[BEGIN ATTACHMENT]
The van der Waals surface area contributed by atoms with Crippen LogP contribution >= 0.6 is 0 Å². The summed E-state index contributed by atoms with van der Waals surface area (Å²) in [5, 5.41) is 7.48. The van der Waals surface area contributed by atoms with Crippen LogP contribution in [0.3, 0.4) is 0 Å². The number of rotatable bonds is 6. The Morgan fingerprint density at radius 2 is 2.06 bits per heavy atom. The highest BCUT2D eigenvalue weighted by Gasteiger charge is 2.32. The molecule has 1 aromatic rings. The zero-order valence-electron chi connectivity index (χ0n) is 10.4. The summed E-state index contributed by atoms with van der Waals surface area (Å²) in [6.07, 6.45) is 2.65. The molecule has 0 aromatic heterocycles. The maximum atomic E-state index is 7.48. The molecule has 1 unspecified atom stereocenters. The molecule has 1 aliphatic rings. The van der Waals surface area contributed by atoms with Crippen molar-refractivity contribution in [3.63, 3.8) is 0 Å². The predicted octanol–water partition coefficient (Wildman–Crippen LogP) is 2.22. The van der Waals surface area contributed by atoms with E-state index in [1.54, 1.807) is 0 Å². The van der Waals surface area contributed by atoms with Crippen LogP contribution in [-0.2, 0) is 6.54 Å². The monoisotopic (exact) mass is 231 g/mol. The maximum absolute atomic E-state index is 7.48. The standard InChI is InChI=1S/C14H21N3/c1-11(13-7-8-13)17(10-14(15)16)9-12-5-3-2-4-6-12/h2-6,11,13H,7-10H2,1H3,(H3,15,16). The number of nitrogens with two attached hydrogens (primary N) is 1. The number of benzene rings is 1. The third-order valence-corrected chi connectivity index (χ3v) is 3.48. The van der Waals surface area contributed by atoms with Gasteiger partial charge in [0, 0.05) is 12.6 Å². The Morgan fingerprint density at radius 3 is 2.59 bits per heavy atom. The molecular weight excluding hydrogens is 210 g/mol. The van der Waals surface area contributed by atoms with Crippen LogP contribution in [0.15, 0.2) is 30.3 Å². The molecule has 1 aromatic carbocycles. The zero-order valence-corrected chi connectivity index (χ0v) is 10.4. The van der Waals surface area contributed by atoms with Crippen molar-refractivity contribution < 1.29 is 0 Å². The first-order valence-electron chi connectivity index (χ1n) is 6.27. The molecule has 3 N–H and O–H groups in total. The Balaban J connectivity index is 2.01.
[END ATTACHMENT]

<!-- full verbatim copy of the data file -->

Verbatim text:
The van der Waals surface area contributed by atoms with Crippen LogP contribution >= 0.6 is 0 Å². The summed E-state index contributed by atoms with van der Waals surface area (Å²) in [5, 5.41) is 7.48. The van der Waals surface area contributed by atoms with Crippen LogP contribution in [0.3, 0.4) is 0 Å². The number of rotatable bonds is 6. The Morgan fingerprint density at radius 2 is 2.06 bits per heavy atom. The highest BCUT2D eigenvalue weighted by Gasteiger charge is 2.32. The molecule has 1 aromatic rings. The zero-order valence-electron chi connectivity index (χ0n) is 10.4. The summed E-state index contributed by atoms with van der Waals surface area (Å²) in [6.07, 6.45) is 2.65. The molecule has 0 aromatic heterocycles. The maximum atomic E-state index is 7.48. The molecule has 1 unspecified atom stereocenters. The molecule has 1 aliphatic rings. The van der Waals surface area contributed by atoms with Crippen molar-refractivity contribution in [3.63, 3.8) is 0 Å². The predicted octanol–water partition coefficient (Wildman–Crippen LogP) is 2.22. The van der Waals surface area contributed by atoms with E-state index in [1.54, 1.807) is 0 Å². The van der Waals surface area contributed by atoms with Crippen LogP contribution in [-0.2, 0) is 6.54 Å². The monoisotopic (exact) mass is 231 g/mol. The maximum absolute atomic E-state index is 7.48. The standard InChI is InChI=1S/C14H21N3/c1-11(13-7-8-13)17(10-14(15)16)9-12-5-3-2-4-6-12/h2-6,11,13H,7-10H2,1H3,(H3,15,16). The number of nitrogens with two attached hydrogens (primary N) is 1. The number of benzene rings is 1. The third-order valence-corrected chi connectivity index (χ3v) is 3.48. The van der Waals surface area contributed by atoms with Gasteiger partial charge in [0, 0.05) is 12.6 Å². The Morgan fingerprint density at radius 3 is 2.59 bits per heavy atom. The molecular weight excluding hydrogens is 210 g/mol. The van der Waals surface area contributed by atoms with Crippen LogP contribution in [0.15, 0.2) is 30.3 Å². The molecule has 1 aromatic carbocycles. The zero-order valence-corrected chi connectivity index (χ0v) is 10.4. The van der Waals surface area contributed by atoms with Crippen molar-refractivity contribution < 1.29 is 0 Å². The first-order valence-electron chi connectivity index (χ1n) is 6.27. The molecule has 3 N–H and O–H groups in total. The Balaban J connectivity index is 2.01.